Dr. Patel then discussed key features of an appropriate physical exam, including determining if skin lesions are primary or secondary, and if dermatographism is present. A basic work-up can include complete blood count with differential, complete metabolic panel, and thyroid function studies. Additional diagnostic work-up can be pursued based on history and physical exam findings. Initial empiric therapy for generalized pruritus can include bland emollients, topical corticosteroids, and anti-histamines if urticaria is present. Phototherapy can be effective but is often not practice for many patients. Dupilumab, a monoclonal antibody targeting IL-4 and IL-13 signaling, has been shown to be effective for prurigo nodularis and was recently approved for this indication. Case studies also support the efficacy of dupilumab for chronic pruritus of unknown origin. Other treatment options for chronic pruritus include gabapentinoids and anti-depressants. Janus kinase inhibitors also show impressive efficacy for reducing itch in psoriasis and atopic dermatitis patients.

Dr. Patel concluded this session with a brief overview of new therapeutics under investigation for chronic pruritus. Treatment with nemolizumab, an anti-IL-31 receptor antibody, led to a 53% reduction in peak pruritus scores at week 4 in patients with prurigo nodularis versus 20.2% in the placebo group. Nalbuphine, an oral kappa-opioid agonist and mu-opioid antagonist also shows promise for the treatment of prurigo nodularis with studies ongoing.

What’s New and Hot in Skin of Color Management

VIDEO Highlight: What's New and Hot in Skin of Color Management - YouTube

Melasma and other pigmentary disorders are common reasons for patients with skin of color to present to a dermatologist. In this session, Andrew F. Alexis, M.D., MPH provided the audience with important updates on the management of melasma. Topical treatment with triple therapy is the backbone of melasma treatment, but should often be combined with procedural therapies such as chemical peels, lasers, microneedling, or intradermal tranexamic acid to be most effective. Recent studies have shown topical stabilized cysteamine to be effective for melasma as well.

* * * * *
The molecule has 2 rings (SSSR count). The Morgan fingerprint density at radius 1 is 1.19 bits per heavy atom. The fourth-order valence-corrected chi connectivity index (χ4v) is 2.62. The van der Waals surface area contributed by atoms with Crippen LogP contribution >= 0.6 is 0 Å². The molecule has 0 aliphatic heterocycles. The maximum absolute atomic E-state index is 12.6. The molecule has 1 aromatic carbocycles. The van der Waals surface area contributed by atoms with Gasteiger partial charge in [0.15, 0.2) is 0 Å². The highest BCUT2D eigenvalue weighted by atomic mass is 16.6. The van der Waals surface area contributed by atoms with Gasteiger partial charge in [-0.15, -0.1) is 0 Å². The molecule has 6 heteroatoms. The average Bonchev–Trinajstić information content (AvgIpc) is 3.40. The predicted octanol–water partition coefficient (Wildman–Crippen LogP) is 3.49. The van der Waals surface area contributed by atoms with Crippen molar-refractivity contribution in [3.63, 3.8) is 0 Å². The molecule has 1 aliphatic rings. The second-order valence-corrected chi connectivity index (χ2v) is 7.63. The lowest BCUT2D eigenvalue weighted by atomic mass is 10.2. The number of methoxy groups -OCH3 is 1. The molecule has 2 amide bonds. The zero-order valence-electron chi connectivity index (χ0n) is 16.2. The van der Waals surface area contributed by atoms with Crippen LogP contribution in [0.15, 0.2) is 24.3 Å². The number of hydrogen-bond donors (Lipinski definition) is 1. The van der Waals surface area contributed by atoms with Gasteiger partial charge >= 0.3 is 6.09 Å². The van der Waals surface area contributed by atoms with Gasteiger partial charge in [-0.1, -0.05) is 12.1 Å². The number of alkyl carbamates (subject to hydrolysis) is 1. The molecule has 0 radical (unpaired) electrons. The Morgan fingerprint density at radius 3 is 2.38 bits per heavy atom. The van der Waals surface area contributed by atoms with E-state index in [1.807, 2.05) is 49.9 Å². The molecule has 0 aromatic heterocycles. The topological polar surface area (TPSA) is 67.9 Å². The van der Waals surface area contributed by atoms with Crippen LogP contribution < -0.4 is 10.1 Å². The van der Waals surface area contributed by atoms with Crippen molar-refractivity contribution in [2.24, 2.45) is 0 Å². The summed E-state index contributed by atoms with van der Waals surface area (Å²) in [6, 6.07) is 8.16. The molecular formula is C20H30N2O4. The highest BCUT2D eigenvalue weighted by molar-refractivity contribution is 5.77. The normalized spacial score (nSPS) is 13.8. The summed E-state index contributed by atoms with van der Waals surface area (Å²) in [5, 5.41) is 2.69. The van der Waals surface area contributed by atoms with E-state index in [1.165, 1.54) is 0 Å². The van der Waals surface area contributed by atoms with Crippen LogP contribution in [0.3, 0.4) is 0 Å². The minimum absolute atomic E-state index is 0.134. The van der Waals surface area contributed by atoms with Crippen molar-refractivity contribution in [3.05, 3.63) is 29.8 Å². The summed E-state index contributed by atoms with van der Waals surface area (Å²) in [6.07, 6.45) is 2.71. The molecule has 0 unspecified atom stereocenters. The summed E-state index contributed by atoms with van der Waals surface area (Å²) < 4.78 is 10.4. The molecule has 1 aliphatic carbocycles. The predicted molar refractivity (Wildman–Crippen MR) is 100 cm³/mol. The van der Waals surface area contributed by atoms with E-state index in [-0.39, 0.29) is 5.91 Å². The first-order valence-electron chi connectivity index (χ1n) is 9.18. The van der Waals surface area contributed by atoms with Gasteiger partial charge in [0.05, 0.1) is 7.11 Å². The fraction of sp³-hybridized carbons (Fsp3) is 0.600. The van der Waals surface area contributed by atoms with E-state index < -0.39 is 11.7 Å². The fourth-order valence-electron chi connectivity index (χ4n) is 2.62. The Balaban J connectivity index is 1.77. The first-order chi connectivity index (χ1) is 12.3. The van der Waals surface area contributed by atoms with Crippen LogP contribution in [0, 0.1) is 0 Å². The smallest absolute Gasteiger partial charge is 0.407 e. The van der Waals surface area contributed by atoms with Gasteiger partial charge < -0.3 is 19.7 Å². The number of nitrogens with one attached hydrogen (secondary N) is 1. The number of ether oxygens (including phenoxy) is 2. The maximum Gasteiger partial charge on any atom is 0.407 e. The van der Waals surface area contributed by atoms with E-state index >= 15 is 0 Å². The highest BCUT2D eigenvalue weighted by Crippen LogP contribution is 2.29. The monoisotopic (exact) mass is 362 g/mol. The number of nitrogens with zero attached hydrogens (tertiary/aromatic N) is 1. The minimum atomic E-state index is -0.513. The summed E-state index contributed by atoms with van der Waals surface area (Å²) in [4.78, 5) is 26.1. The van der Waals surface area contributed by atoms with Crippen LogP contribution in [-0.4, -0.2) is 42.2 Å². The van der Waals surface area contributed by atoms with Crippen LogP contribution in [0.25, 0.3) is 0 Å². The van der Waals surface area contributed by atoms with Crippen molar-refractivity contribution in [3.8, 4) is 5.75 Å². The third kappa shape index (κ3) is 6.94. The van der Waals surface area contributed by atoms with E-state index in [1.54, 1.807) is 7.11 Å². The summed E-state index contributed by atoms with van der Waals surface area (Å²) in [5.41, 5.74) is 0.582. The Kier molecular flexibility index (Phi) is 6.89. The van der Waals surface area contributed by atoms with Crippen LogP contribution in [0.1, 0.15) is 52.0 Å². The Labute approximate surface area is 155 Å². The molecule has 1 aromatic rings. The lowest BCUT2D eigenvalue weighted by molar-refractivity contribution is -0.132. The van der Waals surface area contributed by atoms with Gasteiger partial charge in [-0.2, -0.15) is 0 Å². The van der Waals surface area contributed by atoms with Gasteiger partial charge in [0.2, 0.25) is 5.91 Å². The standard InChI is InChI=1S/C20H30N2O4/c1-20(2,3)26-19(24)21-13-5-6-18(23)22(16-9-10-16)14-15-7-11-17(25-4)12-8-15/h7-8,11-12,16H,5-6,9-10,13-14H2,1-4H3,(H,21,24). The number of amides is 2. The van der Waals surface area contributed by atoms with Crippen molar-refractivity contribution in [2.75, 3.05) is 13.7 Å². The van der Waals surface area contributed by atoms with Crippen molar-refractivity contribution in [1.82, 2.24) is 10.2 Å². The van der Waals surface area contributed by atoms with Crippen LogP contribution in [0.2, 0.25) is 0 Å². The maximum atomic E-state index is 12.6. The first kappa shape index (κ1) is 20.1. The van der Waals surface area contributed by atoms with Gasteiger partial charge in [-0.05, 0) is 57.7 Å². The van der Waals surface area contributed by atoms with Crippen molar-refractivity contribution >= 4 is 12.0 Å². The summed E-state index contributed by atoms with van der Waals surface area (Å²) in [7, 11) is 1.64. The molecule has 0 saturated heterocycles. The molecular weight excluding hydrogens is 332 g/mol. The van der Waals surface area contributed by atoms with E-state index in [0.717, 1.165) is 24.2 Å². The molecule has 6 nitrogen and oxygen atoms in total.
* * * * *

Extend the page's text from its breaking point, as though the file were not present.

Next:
Dr. Alexis reminded the audience that glycolic acid, salicylic acid, and Jessner’s peels are generally safe in skin of color patients. Oral tranexamic acid 250 mg BID for 3 months plus photoprotection led to a 49% reduction in melasma severity scores compared to 18% reduction in the placebo group in one study. Patients should be screened for thromboembolic risks prior to use of TXA. All patients with melasma should be using rigorous photoprotection, and recent evidence has implicated long UVA and visible light wavelengths in the development of melasma. Use of tinted sunscreens with iron oxides that block visible light led to significantly greater reduction in melasma severity scores than sunscreens without iron oxide in studies. Adjunctive use of oral polypodium leucotomos supplementation with topical hydroquinone was shown to be superior to topical hydroquinone alone.

Transitioning away from melasma to another pigmentary disorder, Dr. Alexis reviewed data on topical ruxolitinib 1.5% cream for the treatment of nonsegmental vitiligo. At week 24, a significantly greater proportion of patients treated with ruxolitinib cream twice daily achieved a 75% improvement in facial vitiligo severity scores than placebo. Combination treatment with narrowband UVB therapy and ruxolitinib cream led to a higher proportion of patients achieving treatment success than with ruxolitinib alone. Dr. Alexis stressed the importance of recognizing rapidly progressive vitiligo, which is a dermatologic emergency. Oral mini-pulse dosing of dexamethasone 4 mg two days per week was shown to be efficacious in halting the spread of vitiligo for these patients.

Saturday PM POTD: Calcipotriene (CAL) and betamethasone dipropionate (BDP) cream demonstrates high efficacy and convenience in skin of color patients with plaque psoriasis.

Calcipotriene 0.005%-betamethasone dipropionate 0.064% (CAL/BDP) is an effective medication for psoriasis and was recently approved in a novel cream formulation. This poster presents a subgroup analysis from pivotal Phase 3 trials on the efficacy and tolerability of once-daily CAL/BDP cream versus CAL/BDP topical suspension and vehicle in skin of color patients with plaque psoriasis. At week 8, the proportion of patients with Fitzpatrick IV-VI skin achieving Physician Global Assessment (PGA) success in the CAL/BDP cream group (37.4%) was similar to the overall study population (38.7%) and significantly higher than the CAL/BDP topical suspension and vehicle groups. Skin of color patients scored the CAL/BDP cream similarly or higher than the total trial population on the psoriasis treatment convenience score.